One of the most crucial aspects to a tenant screening is checking your prospective tenants’ landlord references. Tenants have been known to make up references or list friends or family members as previous landlords. There are even companies that hire themselves out to pose as landlords.

As a property manager, you are bound to receive landlord references day in and day out. Some are beautifully written testaments to the incredible nature of these individuals looking to rent while others are simply fake with bogus testimonials about the tenant.

Below, we’ve shared some ways in which you can spot fake references.

  • Call the References

For starters, on most landlord references, they will provide a phone number. One of the first things you can do to tell if the reference is a fake is to call the number inquiring about a rental. If it is fake, the number either won’t work or will lead to a completely different person or place.

In the rare instance that it does lead to the individual but they seem to be lying for the person or not very detailed in their answers.

  • Check Up on The Reference’s Name

Go online, whether you Google the reference’s name or look them up on a social media platform. Check to see if this person is tied to the potential tenant through tagged pictures and posts. If there is a lot of overlap in the people’s profiles, these individuals may have a personal relationship and not a tenant/landlord relationship.

  • Look at Tax Records

The tax records for all property owners are in the public domain. All you have to do is look up the records for the address where the applicant claims to have lived. The name on the tax record should match the name you’ve been given. Double check that the property hasn’t been sold, but otherwise this is a great way to spot a fake.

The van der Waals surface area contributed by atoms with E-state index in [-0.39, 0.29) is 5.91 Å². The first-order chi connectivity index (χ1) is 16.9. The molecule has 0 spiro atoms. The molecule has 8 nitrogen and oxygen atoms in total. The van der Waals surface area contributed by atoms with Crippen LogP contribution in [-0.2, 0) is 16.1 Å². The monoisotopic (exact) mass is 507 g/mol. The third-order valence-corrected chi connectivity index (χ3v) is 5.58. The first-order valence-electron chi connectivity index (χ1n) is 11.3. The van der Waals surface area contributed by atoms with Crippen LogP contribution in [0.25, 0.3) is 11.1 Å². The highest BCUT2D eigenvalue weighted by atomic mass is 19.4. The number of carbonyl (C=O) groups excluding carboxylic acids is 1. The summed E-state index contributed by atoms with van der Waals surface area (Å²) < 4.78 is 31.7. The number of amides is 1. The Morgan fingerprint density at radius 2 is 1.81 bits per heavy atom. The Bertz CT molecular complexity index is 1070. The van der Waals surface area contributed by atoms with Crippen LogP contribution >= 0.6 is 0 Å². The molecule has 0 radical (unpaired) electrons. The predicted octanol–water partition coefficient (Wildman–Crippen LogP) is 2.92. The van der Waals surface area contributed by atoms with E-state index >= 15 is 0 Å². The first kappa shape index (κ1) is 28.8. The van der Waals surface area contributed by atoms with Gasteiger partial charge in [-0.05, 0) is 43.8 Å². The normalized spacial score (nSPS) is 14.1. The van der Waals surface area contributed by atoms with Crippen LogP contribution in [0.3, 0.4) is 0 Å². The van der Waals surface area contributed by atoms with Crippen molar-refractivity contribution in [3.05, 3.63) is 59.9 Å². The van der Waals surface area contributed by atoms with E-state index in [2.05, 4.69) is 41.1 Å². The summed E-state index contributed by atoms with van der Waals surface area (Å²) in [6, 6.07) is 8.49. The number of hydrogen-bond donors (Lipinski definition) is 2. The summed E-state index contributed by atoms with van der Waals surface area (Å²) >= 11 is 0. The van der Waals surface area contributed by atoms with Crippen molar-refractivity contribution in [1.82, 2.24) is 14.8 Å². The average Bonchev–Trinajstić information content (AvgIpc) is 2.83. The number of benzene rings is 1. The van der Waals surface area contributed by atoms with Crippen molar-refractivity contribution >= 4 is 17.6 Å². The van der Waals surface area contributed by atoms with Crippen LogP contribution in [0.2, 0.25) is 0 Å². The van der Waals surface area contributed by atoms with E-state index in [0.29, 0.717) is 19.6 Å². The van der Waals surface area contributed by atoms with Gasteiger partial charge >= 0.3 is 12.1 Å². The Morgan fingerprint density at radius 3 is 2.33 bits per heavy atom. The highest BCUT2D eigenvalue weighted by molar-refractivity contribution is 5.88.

• Analyze Their Answers

It’s best to always fall back on your knowledge as a landlord and analyze the answers that the potentially fake landlord reference has given you. If their answers are vague and don’t have details then it’s likely that they aren’t a real landlord and are a friend or family member of the person who is trying to rent from you.

  • Ask for advice

Landlords tend to have the same frustrations, interests, and problems. It wouldn’t be at all unusual for you as a property manager to ask for some advice from another landlord while calling for a reference. Ask for their procedure for getting rid of a tenant who doesn’t pay.

A real landlord will have an actual answer, even if they’re not interested in spending much time on the phone with you. A fake, on the other hand, will likely have nothing specific to say. This can help you further determine whether the person on the other line is a real landlord, or someone just posing as such.

In conclusion,

As a property manager, a significant part of your job involves filling properties with quality, long-term tenants. Including thorough reference verification as part of your screening process, such as the strategies above, can help you avoid costly mishaps and keep you a few steps ahead of the game.